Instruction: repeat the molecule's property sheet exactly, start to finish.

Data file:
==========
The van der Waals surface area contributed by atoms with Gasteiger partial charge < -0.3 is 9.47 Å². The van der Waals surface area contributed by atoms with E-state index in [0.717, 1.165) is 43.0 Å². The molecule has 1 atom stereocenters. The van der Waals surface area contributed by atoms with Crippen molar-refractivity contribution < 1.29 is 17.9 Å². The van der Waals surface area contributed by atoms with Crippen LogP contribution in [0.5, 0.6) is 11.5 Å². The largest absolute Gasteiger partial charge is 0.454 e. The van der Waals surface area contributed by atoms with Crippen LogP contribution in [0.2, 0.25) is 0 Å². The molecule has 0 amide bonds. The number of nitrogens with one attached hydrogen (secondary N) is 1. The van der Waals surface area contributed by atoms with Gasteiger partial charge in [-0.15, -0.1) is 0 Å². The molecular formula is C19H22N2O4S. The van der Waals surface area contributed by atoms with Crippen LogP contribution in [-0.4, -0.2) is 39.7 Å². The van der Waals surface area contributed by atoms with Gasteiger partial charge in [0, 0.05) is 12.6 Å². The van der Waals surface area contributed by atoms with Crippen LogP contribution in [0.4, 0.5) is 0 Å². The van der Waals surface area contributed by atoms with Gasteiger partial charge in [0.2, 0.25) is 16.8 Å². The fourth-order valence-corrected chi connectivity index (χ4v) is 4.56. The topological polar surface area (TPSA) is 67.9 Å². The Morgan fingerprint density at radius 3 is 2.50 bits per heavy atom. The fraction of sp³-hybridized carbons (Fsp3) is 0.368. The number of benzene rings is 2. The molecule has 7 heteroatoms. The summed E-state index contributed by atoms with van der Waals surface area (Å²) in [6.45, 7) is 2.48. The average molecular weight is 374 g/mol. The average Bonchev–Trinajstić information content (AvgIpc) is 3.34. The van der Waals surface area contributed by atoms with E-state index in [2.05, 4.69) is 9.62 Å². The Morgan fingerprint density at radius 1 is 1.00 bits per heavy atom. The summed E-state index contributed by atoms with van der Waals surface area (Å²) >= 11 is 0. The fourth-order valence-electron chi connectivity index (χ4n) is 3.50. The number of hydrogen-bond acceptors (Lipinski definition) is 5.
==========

The van der Waals surface area contributed by atoms with Gasteiger partial charge < -0.3 is 9.47 Å². The van der Waals surface area contributed by atoms with E-state index in [0.717, 1.165) is 43.0 Å². The molecule has 1 atom stereocenters. The van der Waals surface area contributed by atoms with Crippen molar-refractivity contribution < 1.29 is 17.9 Å². The van der Waals surface area contributed by atoms with Crippen LogP contribution in [0.5, 0.6) is 11.5 Å². The largest absolute Gasteiger partial charge is 0.454 e. The van der Waals surface area contributed by atoms with Crippen LogP contribution in [0.2, 0.25) is 0 Å². The molecule has 0 amide bonds. The number of nitrogens with one attached hydrogen (secondary N) is 1. The van der Waals surface area contributed by atoms with Gasteiger partial charge in [-0.15, -0.1) is 0 Å². The molecular formula is C19H22N2O4S. The van der Waals surface area contributed by atoms with Crippen LogP contribution in [-0.4, -0.2) is 39.7 Å². The van der Waals surface area contributed by atoms with Gasteiger partial charge in [0, 0.05) is 12.6 Å². The van der Waals surface area contributed by atoms with Crippen LogP contribution in [0.4, 0.5) is 0 Å². The van der Waals surface area contributed by atoms with Gasteiger partial charge in [0.2, 0.25) is 16.8 Å². The fourth-order valence-corrected chi connectivity index (χ4v) is 4.56. The topological polar surface area (TPSA) is 67.9 Å². The Morgan fingerprint density at radius 3 is 2.50 bits per heavy atom. The fraction of sp³-hybridized carbons (Fsp3) is 0.368. The number of benzene rings is 2. The molecule has 7 heteroatoms. The summed E-state index contributed by atoms with van der Waals surface area (Å²) in [6.45, 7) is 2.48. The average molecular weight is 374 g/mol. The average Bonchev–Trinajstić information content (AvgIpc) is 3.34. The van der Waals surface area contributed by atoms with E-state index in [2.05, 4.69) is 9.62 Å². The Morgan fingerprint density at radius 1 is 1.00 bits per heavy atom. The summed E-state index contributed by atoms with van der Waals surface area (Å²) >= 11 is 0. The fourth-order valence-electron chi connectivity index (χ4n) is 3.50. The number of hydrogen-bond acceptors (Lipinski definition) is 5.